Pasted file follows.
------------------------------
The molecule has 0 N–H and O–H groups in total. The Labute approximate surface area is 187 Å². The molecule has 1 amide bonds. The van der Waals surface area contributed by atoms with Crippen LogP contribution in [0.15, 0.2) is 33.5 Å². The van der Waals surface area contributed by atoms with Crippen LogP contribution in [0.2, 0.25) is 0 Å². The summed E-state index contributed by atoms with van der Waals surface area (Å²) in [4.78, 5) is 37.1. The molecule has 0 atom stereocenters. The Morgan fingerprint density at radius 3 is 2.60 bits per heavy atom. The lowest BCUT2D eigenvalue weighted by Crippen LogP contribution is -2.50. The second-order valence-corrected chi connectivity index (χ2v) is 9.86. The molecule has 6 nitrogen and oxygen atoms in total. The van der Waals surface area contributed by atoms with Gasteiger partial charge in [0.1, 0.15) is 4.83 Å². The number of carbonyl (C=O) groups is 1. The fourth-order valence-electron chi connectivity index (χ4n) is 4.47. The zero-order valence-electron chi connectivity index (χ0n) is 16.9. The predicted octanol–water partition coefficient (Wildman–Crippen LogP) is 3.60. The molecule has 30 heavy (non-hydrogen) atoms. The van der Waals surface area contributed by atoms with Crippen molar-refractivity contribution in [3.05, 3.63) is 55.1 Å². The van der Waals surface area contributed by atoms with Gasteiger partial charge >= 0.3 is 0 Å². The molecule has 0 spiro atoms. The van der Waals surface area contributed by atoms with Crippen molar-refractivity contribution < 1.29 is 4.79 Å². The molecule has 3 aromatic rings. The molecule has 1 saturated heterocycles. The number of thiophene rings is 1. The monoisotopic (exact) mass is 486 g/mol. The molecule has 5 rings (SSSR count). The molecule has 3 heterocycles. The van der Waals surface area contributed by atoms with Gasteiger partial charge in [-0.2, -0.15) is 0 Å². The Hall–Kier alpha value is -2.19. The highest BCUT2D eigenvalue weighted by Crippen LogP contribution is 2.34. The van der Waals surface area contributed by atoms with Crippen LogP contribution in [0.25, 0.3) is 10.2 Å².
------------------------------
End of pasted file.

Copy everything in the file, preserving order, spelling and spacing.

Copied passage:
The molecule has 0 N–H and O–H groups in total. The Labute approximate surface area is 187 Å². The molecule has 1 amide bonds. The van der Waals surface area contributed by atoms with Crippen LogP contribution in [0.15, 0.2) is 33.5 Å². The van der Waals surface area contributed by atoms with Crippen LogP contribution in [0.2, 0.25) is 0 Å². The summed E-state index contributed by atoms with van der Waals surface area (Å²) in [4.78, 5) is 37.1. The molecule has 0 atom stereocenters. The Morgan fingerprint density at radius 3 is 2.60 bits per heavy atom. The lowest BCUT2D eigenvalue weighted by Crippen LogP contribution is -2.50. The second-order valence-corrected chi connectivity index (χ2v) is 9.86. The molecule has 6 nitrogen and oxygen atoms in total. The van der Waals surface area contributed by atoms with Gasteiger partial charge in [0.1, 0.15) is 4.83 Å². The number of carbonyl (C=O) groups is 1. The fourth-order valence-electron chi connectivity index (χ4n) is 4.47. The zero-order valence-electron chi connectivity index (χ0n) is 16.9. The predicted octanol–water partition coefficient (Wildman–Crippen LogP) is 3.60. The molecule has 30 heavy (non-hydrogen) atoms. The van der Waals surface area contributed by atoms with Crippen molar-refractivity contribution in [3.05, 3.63) is 55.1 Å². The van der Waals surface area contributed by atoms with Gasteiger partial charge >= 0.3 is 0 Å². The molecule has 0 spiro atoms. The van der Waals surface area contributed by atoms with Crippen molar-refractivity contribution < 1.29 is 4.79 Å². The molecule has 3 aromatic rings. The molecule has 1 saturated heterocycles. The number of thiophene rings is 1. The monoisotopic (exact) mass is 486 g/mol. The molecule has 5 rings (SSSR count). The molecule has 3 heterocycles. The van der Waals surface area contributed by atoms with Gasteiger partial charge in [-0.2, -0.15) is 0 Å². The Hall–Kier alpha value is -2.19. The highest BCUT2D eigenvalue weighted by Crippen LogP contribution is 2.34. The van der Waals surface area contributed by atoms with Crippen LogP contribution in [0.25, 0.3) is 10.2 Å².